Urging our nation's leaders to end hunger
 

Child Refugee Crisis of 2014: What’s in a Name?

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Ruby Galvez Roblero studies her school work at home in rural Guatemala. Her school is a direct beneficiary of USAID'S Food for Education, a program designed to help disadvantaged children perform better in school through increased nutrition (Joseph Molieri/Bread for the World).

By Arnulfo Moreno

The border crisis: This was the overarching theme at this year’s convention for the National Association of Hispanic Journalists. Specifically the conference focused on how we should be talking about this humanitarian crisis, literally what words we should be using.

We hear that the unaccompanied minors were held at immigrant detention centers, then taken to an immigration court and had an immigration hearing. Webster’s, Oxford, and Wikipedia all agree that an immigrant is a person who comes to live permanently in a foreign country. Is that what these children are looking for, to live permanently in a foreign country? Is that why they left their home countries?

The ravaging effects of hunger, poverty, and violence are diminished under the term immigrant. The stunting and malnutrition that affect many of these children is concealed.   

Jonathan Ryan, executive director of RAICES (Refugee and Immigrant Center for Education and Legal Services), summed it up perfectly: “They are not coming here for summer camp. They are fleeing violence, seeking protection.”

A person who flees for refuge or safety is a refugee. These children aren’t coming here because they want to leave their loved ones and their countries behind. They are fleeing here because, for many, staying at home means a life of hunger, poverty, and violence. For some, it can mean certain death.

Violence, though only part of this complex issue, has played and continues to play a huge role in this recent migration. Gangs and drug cartels make more on narcotics and sex trafficking than the gross national product of many Central American countries. With this type of power comes the ability to oppress and terrorize. Until the situation in these countries improves, are we supposed to turn our backs on these child refugees just because they are not fleeing organized government oppression but instead organized crime? Should we wait until these crime syndicates declare themselves a government and come clean about the violence they are inflicting on these children?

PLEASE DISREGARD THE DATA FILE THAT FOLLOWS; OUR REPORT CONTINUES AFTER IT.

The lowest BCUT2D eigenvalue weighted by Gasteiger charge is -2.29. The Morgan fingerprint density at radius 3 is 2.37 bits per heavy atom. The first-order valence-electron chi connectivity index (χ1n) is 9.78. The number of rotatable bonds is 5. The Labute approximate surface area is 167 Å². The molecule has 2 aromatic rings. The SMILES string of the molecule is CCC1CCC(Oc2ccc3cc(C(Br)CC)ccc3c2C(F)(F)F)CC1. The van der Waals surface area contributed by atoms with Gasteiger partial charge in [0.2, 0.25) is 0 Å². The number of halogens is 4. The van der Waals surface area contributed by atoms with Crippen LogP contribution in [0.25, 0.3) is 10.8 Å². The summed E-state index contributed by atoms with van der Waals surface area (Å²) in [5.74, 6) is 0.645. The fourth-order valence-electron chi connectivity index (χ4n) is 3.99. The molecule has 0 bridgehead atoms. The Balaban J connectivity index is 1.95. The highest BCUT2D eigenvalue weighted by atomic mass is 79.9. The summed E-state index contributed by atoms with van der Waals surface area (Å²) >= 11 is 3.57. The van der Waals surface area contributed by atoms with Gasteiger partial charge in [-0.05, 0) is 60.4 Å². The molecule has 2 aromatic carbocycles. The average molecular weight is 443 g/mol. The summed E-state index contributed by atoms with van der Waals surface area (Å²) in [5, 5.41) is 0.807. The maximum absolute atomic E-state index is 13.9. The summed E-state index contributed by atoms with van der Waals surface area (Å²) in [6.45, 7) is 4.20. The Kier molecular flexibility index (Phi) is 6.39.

Hopefully we can acknowledge these children as refugees and not downplay the reality that faces them. I can think of an even better label for these unaccompanied minors: human beings.

Learn more about the Child Regugee Crisis of 2014 here:  www.bread.org/indistrict

Arnulfo Moreno is the media relations specialist at Bread for the World.

Famine Looms: United States Announces Food Aid for South Sudan

14407911395_021caa6586_kBy Robin Stephenson

There has been a lot of bad news in the world lately.  Though it is not always reported, many of the grimmest stories also involve hunger.

The innocent in Iraq evade death on mountaintops where the lucky find food aid dropped from the sky. Elsewhere in the Middle East, families huddle together in refugee camps and pray for peace. Children who flee poverty and violence in Central America arrive at our southern border hungry and traumatized. And in South Sudan, where the atrocities of civil conflict drive families from their homes, hunger is about to get worse.

Famine – a human-made obscenity – looms over the landlocked country of South Sudan in northeastern Africa. The world’s newest country, South Sudan gained its independence from Sudan in 2011 but internal conflict has led to widespread food-insecurity. The United Nations is already struggling to feed an estimated 100,000 civilians. Sixteen-year old Nyiel Kutch, her mother, and five siblings made it to a Ugandan refugee camp in December of last year. She told The Guardian, “The place here is good, but the food is not enough for us.”

A hunger crisis becomes famine when four out of every 10,000 children die every day. Experts predict that South Sudan will qualify as early as December. Samantha Power, the U.S. ambassador to the United Nations, told Reuters that 50,000 children under age five were at risk of dying of malnutrition in the coming months.